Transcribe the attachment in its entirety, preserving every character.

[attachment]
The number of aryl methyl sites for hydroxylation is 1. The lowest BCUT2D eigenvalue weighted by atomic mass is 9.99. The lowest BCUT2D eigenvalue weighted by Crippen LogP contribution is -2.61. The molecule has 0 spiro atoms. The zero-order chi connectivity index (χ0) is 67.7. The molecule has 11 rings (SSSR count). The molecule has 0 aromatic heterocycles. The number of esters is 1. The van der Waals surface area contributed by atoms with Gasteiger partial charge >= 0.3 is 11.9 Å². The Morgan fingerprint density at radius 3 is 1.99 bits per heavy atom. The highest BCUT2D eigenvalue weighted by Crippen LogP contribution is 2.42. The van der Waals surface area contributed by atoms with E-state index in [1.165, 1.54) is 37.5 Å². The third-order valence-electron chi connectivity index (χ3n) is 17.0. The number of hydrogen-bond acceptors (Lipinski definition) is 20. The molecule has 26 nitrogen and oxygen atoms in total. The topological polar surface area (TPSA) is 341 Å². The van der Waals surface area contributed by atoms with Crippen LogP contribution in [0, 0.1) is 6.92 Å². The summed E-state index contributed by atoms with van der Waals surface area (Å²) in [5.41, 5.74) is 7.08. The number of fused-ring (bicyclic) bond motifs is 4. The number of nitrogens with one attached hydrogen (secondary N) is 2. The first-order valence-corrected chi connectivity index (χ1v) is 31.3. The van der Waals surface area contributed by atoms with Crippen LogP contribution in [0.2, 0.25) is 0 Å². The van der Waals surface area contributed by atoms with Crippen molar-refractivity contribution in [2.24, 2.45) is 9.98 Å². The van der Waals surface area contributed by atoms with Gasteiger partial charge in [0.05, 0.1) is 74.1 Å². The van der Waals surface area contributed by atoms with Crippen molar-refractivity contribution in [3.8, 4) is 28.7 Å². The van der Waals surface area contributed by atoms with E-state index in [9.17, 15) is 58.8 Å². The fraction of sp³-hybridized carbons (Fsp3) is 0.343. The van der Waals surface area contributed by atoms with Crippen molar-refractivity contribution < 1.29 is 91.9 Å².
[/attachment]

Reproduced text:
The number of aryl methyl sites for hydroxylation is 1. The lowest BCUT2D eigenvalue weighted by atomic mass is 9.99. The lowest BCUT2D eigenvalue weighted by Crippen LogP contribution is -2.61. The molecule has 0 spiro atoms. The zero-order chi connectivity index (χ0) is 67.7. The molecule has 11 rings (SSSR count). The molecule has 0 aromatic heterocycles. The number of esters is 1. The van der Waals surface area contributed by atoms with Gasteiger partial charge >= 0.3 is 11.9 Å². The Morgan fingerprint density at radius 3 is 1.99 bits per heavy atom. The highest BCUT2D eigenvalue weighted by Crippen LogP contribution is 2.42. The van der Waals surface area contributed by atoms with E-state index in [1.165, 1.54) is 37.5 Å². The third-order valence-electron chi connectivity index (χ3n) is 17.0. The number of hydrogen-bond acceptors (Lipinski definition) is 20. The molecule has 26 nitrogen and oxygen atoms in total. The topological polar surface area (TPSA) is 341 Å². The van der Waals surface area contributed by atoms with Crippen LogP contribution in [0, 0.1) is 6.92 Å². The summed E-state index contributed by atoms with van der Waals surface area (Å²) in [5.41, 5.74) is 7.08. The number of fused-ring (bicyclic) bond motifs is 4. The number of nitrogens with one attached hydrogen (secondary N) is 2. The first-order valence-corrected chi connectivity index (χ1v) is 31.3. The van der Waals surface area contributed by atoms with Crippen LogP contribution in [0.2, 0.25) is 0 Å². The van der Waals surface area contributed by atoms with Crippen molar-refractivity contribution in [2.24, 2.45) is 9.98 Å². The van der Waals surface area contributed by atoms with Gasteiger partial charge in [0.05, 0.1) is 74.1 Å². The van der Waals surface area contributed by atoms with Crippen molar-refractivity contribution in [3.8, 4) is 28.7 Å². The van der Waals surface area contributed by atoms with E-state index in [9.17, 15) is 58.8 Å². The fraction of sp³-hybridized carbons (Fsp3) is 0.343. The van der Waals surface area contributed by atoms with Crippen molar-refractivity contribution < 1.29 is 91.9 Å².